Sled Dog Medicine Part II

 Pralognan la Vanoise, one of the beautiful villages we were working in.

Pralognan la Vanoise, one of the beautiful villages we were working in.

This year I had the opportunity to join the vet team for La Grande Odyssée, a long-distance staged dogsled race that travels through the French Alps.  I was very excited to work on a staged race for the first time, which is very different from the Quest, and I was also lured by the promise of French food and little French villages tucked into the Alps.

 Dog team hanging out above the clouds of Grand Massif.

Dog team hanging out above the clouds of Grand Massif.

I arrived in France at the beginning of January. There are four different races that take place during La Grande Odyssée - a long distance race, a mid distance race, and two shorter races that only last 3 days each. Every day the mushers, race officials, logistics team and vet team travel to a different village to set up the stage, which involves making a start and finish chute, musher parking, and a small mobile veterinary hospital. The mushers drive smaller teams - 10 dogs for the long distance racers, 8 dogs for the mid-distance racers, as opposed to the 14 dogs that Quest mushers drive - and because they're not camping overnight, their sleds are astonishingly light. It typically take teams between 3-6 hours to complete a stage, and once the teams complete a stage, the dogs hang out at their dog truck rather than camping in straw on the gangline.

 Dr. Sandrine Pezard working on a race dog.

Dr. Sandrine Pezard working on a race dog.

One of the big differences between La Grande Odyssée (LGO) and other races I have worked on was the array of diagnostic equipment we had available. Because we reached every checkpoint by road, we were able to set up a small mobile hospital at each checkpoint with an x-ray, ultrasound and blood chemistry analyzers. While the bread and butter of sled dogs vets are lameness and diarrhea, which usually don't require diagnostic equipment to diagnose or manage, these tools were very useful for the more unusual cases that presented. One of the most dangerous conditions that can occur in sled dogs is myopathy, a condition where diffuse, widespread breakdown of muscle tissue releases proteins that can cause kidney failure and sudden death. The clinical signs of this disease are distressingly subtle - a dog may begin to pull less hard, or adopt an unusual gait, or may collapse in the harness but spring back up again within a few minutes and scream to start moving again. Often there will be a characteristic coffee-brown urine that helps point you towards the correct diagnosis, but we're not always lucky enough to catch that sign. On LGO this year we had a dog who came in weak and reluctant to get up from laying down, but the musher had not noticed any brown urine. When we ran his bloodwork we found a severe elevation in his creatinine kinase, an enzyme that acts as a biomarker for muscle damage. This told us that the dog had myopathy and could potentially go into a life-threatening crisis if not treated, so we started him on high rates of iv fluids to help protect his kidneys and flush out the damaging proteins, and the dog recovered uneventfully.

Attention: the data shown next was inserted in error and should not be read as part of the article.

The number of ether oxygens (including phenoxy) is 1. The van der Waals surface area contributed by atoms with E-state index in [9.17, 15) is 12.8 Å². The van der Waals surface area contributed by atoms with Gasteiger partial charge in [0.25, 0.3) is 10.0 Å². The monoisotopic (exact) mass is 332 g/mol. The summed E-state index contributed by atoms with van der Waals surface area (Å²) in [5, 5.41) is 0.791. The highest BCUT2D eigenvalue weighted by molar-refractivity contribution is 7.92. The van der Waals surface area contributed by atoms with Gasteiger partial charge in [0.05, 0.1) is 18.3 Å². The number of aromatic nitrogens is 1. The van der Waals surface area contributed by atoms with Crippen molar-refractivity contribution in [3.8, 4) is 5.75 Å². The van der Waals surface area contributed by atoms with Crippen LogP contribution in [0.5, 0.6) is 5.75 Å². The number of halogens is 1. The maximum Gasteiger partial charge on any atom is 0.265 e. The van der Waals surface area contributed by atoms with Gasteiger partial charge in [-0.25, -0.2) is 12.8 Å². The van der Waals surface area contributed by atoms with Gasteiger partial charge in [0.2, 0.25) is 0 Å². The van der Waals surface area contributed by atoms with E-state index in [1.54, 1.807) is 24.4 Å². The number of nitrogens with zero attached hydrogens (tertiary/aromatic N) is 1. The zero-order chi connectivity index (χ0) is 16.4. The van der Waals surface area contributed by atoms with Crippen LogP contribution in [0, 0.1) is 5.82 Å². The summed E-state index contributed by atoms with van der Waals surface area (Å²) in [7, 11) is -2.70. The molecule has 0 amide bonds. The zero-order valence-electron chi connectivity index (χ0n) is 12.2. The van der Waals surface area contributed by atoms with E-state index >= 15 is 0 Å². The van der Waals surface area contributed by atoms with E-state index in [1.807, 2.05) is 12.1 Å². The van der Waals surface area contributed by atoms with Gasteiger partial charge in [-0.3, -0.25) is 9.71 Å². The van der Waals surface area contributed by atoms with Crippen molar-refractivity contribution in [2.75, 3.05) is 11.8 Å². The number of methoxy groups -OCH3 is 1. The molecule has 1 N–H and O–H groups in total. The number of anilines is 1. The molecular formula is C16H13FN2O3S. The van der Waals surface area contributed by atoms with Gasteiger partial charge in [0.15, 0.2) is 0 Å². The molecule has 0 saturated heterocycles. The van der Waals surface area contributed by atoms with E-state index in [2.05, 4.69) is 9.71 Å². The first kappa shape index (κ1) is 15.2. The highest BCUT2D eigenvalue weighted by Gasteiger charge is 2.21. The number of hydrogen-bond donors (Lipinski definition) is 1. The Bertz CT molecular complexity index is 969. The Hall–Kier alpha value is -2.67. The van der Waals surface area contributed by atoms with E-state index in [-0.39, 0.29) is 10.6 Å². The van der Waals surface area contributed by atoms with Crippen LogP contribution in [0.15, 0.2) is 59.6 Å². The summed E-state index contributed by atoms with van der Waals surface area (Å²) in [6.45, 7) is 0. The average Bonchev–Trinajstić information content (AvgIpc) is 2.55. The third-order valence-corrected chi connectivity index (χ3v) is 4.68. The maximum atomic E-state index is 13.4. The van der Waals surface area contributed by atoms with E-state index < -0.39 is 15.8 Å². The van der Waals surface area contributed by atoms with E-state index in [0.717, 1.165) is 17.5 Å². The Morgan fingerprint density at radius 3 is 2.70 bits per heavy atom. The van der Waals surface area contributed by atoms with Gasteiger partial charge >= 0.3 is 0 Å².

Dog team running through the pouring rain in Pralognan la Vanoise.

Dog team running through the pouring rain in Pralognan la Vanoise.

The weather added a challenge to the LGO that I hadn't anticipated. While the weather conditions overall were much warmer than what Quest veterinarians experience (I think our all-time low was -15 C on top of Mont Cenis), we didn't have the infrastructure available on northern dogsled races. Having heated checkpoints on the Yukon Quest and other northern races is critical when temperatures can drop to -40 C or below, but in the more hospitable weather of the LGO our checkpoints were unheated, 3-walled tents that we would erect and take down each day. This made it very challenging to keep iv fluids and iv medications from freezing. I had a small pharmacy of various injectable medications tucked into the internal pockets of my parka, and we would try to keep iv fluids thawed on the dashboards of our vans. Administering iv fluids to dogs was hugely challenging, as the fluids would try to freeze in the administration line, and we would have to take advantage of supplies we had and the generosity of people around us with various forms of heat to keep the fluids running.

 Lac Cenis, with the dogsled trail on the far left.

Lac Cenis, with the dogsled trail on the far left.

The vets on the LGO were incredibly smart and generous with their knowledge, the mushers were good humoured and devoted to their dogs, the dogs were strong and brave and silly and adorable, and the Alps were breathtaking. But I missed the rhythm of the races up here - the punishing frenzy of the first 48 hours of the Quest contrasting with the quiet moments between teams arriving when you can walk through the dogyard and spy on a dog you were worried about to make sure they're wagging their tail and eating well. I am incredibly grateful to head veterinarian Dr. Yannick Klein as well as the entire La Grande Odyssée race organization for allowing me to come and learn from them. I'm heading up to Dawson to work on the Percy again in March, and can't wait to be out in the dogyard again.

 When you've been ready to go for hours but your musher is still eating breakfast.

When you've been ready to go for hours but your musher is still eating breakfast.